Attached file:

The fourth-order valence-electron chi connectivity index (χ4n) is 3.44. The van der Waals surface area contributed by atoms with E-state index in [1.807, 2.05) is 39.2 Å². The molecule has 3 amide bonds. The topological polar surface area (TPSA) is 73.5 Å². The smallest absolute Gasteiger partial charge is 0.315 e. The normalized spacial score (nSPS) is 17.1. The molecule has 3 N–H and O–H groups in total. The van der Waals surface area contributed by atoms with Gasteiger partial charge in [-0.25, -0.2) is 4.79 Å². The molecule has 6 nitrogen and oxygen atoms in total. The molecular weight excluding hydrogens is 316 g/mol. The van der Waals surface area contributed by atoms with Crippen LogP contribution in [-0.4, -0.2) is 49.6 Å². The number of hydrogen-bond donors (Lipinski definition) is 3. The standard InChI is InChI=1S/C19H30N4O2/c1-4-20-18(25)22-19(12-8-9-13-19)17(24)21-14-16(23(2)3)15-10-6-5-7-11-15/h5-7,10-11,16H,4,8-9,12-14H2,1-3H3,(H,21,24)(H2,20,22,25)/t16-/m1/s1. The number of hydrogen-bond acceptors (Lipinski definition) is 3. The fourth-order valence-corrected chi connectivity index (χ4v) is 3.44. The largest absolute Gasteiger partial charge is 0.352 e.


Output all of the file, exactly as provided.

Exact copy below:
The fourth-order valence-electron chi connectivity index (χ4n) is 3.44. The van der Waals surface area contributed by atoms with E-state index in [1.807, 2.05) is 39.2 Å². The molecule has 3 amide bonds. The topological polar surface area (TPSA) is 73.5 Å². The smallest absolute Gasteiger partial charge is 0.315 e. The normalized spacial score (nSPS) is 17.1. The molecule has 3 N–H and O–H groups in total. The van der Waals surface area contributed by atoms with Gasteiger partial charge in [-0.25, -0.2) is 4.79 Å². The molecule has 6 nitrogen and oxygen atoms in total. The molecular weight excluding hydrogens is 316 g/mol. The van der Waals surface area contributed by atoms with Crippen LogP contribution in [-0.4, -0.2) is 49.6 Å². The number of hydrogen-bond donors (Lipinski definition) is 3. The standard InChI is InChI=1S/C19H30N4O2/c1-4-20-18(25)22-19(12-8-9-13-19)17(24)21-14-16(23(2)3)15-10-6-5-7-11-15/h5-7,10-11,16H,4,8-9,12-14H2,1-3H3,(H,21,24)(H2,20,22,25)/t16-/m1/s1. The number of hydrogen-bond acceptors (Lipinski definition) is 3. The fourth-order valence-corrected chi connectivity index (χ4v) is 3.44. The largest absolute Gasteiger partial charge is 0.352 e.